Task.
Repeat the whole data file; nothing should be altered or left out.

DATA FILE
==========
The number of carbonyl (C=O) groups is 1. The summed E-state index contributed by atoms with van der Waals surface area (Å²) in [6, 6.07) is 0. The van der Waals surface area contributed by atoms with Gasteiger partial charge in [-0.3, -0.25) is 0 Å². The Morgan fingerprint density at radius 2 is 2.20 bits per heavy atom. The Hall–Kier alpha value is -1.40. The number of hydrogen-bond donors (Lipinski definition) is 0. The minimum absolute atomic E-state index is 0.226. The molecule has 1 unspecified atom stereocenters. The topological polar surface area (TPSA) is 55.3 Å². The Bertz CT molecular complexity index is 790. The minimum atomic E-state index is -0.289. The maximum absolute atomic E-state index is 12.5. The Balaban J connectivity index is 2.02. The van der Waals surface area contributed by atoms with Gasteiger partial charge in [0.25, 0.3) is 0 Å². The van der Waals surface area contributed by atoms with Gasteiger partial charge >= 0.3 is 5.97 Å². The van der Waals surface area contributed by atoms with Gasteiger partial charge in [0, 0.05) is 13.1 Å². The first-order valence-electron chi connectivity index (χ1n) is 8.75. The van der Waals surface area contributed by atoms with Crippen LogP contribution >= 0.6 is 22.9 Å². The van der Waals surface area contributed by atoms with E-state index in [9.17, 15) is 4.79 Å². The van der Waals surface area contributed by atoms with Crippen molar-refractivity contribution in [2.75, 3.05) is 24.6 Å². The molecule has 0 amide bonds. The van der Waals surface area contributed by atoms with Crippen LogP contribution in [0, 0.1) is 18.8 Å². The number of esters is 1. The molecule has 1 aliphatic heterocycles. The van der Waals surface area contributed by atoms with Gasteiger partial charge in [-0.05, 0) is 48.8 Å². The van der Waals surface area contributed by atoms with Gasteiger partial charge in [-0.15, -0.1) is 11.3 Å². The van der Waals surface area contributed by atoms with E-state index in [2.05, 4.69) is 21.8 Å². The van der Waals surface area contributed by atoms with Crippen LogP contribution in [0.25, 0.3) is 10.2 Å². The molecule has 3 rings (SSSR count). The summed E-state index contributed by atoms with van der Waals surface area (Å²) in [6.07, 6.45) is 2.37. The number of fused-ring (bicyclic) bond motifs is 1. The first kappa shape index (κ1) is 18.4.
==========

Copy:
The number of carbonyl (C=O) groups is 1. The summed E-state index contributed by atoms with van der Waals surface area (Å²) in [6, 6.07) is 0. The van der Waals surface area contributed by atoms with Gasteiger partial charge in [-0.3, -0.25) is 0 Å². The Morgan fingerprint density at radius 2 is 2.20 bits per heavy atom. The Hall–Kier alpha value is -1.40. The number of hydrogen-bond donors (Lipinski definition) is 0. The minimum absolute atomic E-state index is 0.226. The molecule has 1 unspecified atom stereocenters. The topological polar surface area (TPSA) is 55.3 Å². The Bertz CT molecular complexity index is 790. The minimum atomic E-state index is -0.289. The maximum absolute atomic E-state index is 12.5. The Balaban J connectivity index is 2.02. The van der Waals surface area contributed by atoms with Gasteiger partial charge in [0.25, 0.3) is 0 Å². The van der Waals surface area contributed by atoms with Gasteiger partial charge >= 0.3 is 5.97 Å². The van der Waals surface area contributed by atoms with Gasteiger partial charge in [0, 0.05) is 13.1 Å². The first-order valence-electron chi connectivity index (χ1n) is 8.75. The van der Waals surface area contributed by atoms with Crippen LogP contribution >= 0.6 is 22.9 Å². The van der Waals surface area contributed by atoms with E-state index in [9.17, 15) is 4.79 Å². The van der Waals surface area contributed by atoms with Crippen molar-refractivity contribution in [2.75, 3.05) is 24.6 Å². The molecule has 0 amide bonds. The van der Waals surface area contributed by atoms with Crippen LogP contribution in [0, 0.1) is 18.8 Å². The number of esters is 1. The molecule has 1 aliphatic heterocycles. The van der Waals surface area contributed by atoms with Gasteiger partial charge in [-0.05, 0) is 48.8 Å². The van der Waals surface area contributed by atoms with Gasteiger partial charge in [-0.15, -0.1) is 11.3 Å². The van der Waals surface area contributed by atoms with E-state index in [2.05, 4.69) is 21.8 Å². The van der Waals surface area contributed by atoms with Crippen LogP contribution in [0.25, 0.3) is 10.2 Å². The molecule has 3 rings (SSSR count). The summed E-state index contributed by atoms with van der Waals surface area (Å²) in [6.07, 6.45) is 2.37. The number of fused-ring (bicyclic) bond motifs is 1. The first kappa shape index (κ1) is 18.4.